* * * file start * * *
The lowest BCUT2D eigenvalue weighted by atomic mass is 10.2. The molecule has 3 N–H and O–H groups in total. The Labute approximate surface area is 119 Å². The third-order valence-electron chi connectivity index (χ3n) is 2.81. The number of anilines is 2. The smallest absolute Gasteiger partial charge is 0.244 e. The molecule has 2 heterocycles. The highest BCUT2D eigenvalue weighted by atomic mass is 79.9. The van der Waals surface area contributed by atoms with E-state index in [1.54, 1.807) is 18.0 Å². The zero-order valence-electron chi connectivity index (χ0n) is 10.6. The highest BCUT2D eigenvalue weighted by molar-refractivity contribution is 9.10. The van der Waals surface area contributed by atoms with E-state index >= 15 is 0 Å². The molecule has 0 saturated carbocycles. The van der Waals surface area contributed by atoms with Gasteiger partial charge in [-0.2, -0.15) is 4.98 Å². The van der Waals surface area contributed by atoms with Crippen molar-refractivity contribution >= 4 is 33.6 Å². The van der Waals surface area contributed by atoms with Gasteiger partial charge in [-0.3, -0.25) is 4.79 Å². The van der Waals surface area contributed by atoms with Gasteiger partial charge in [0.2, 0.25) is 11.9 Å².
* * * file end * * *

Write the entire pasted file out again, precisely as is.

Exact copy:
The lowest BCUT2D eigenvalue weighted by atomic mass is 10.2. The molecule has 3 N–H and O–H groups in total. The Labute approximate surface area is 119 Å². The third-order valence-electron chi connectivity index (χ3n) is 2.81. The number of anilines is 2. The smallest absolute Gasteiger partial charge is 0.244 e. The molecule has 2 heterocycles. The highest BCUT2D eigenvalue weighted by atomic mass is 79.9. The van der Waals surface area contributed by atoms with E-state index in [1.54, 1.807) is 18.0 Å². The zero-order valence-electron chi connectivity index (χ0n) is 10.6. The highest BCUT2D eigenvalue weighted by molar-refractivity contribution is 9.10. The van der Waals surface area contributed by atoms with E-state index >= 15 is 0 Å². The molecule has 0 saturated carbocycles. The van der Waals surface area contributed by atoms with Gasteiger partial charge in [-0.2, -0.15) is 4.98 Å². The van der Waals surface area contributed by atoms with Crippen molar-refractivity contribution >= 4 is 33.6 Å². The van der Waals surface area contributed by atoms with Gasteiger partial charge in [-0.3, -0.25) is 4.79 Å². The van der Waals surface area contributed by atoms with Gasteiger partial charge in [0.2, 0.25) is 11.9 Å².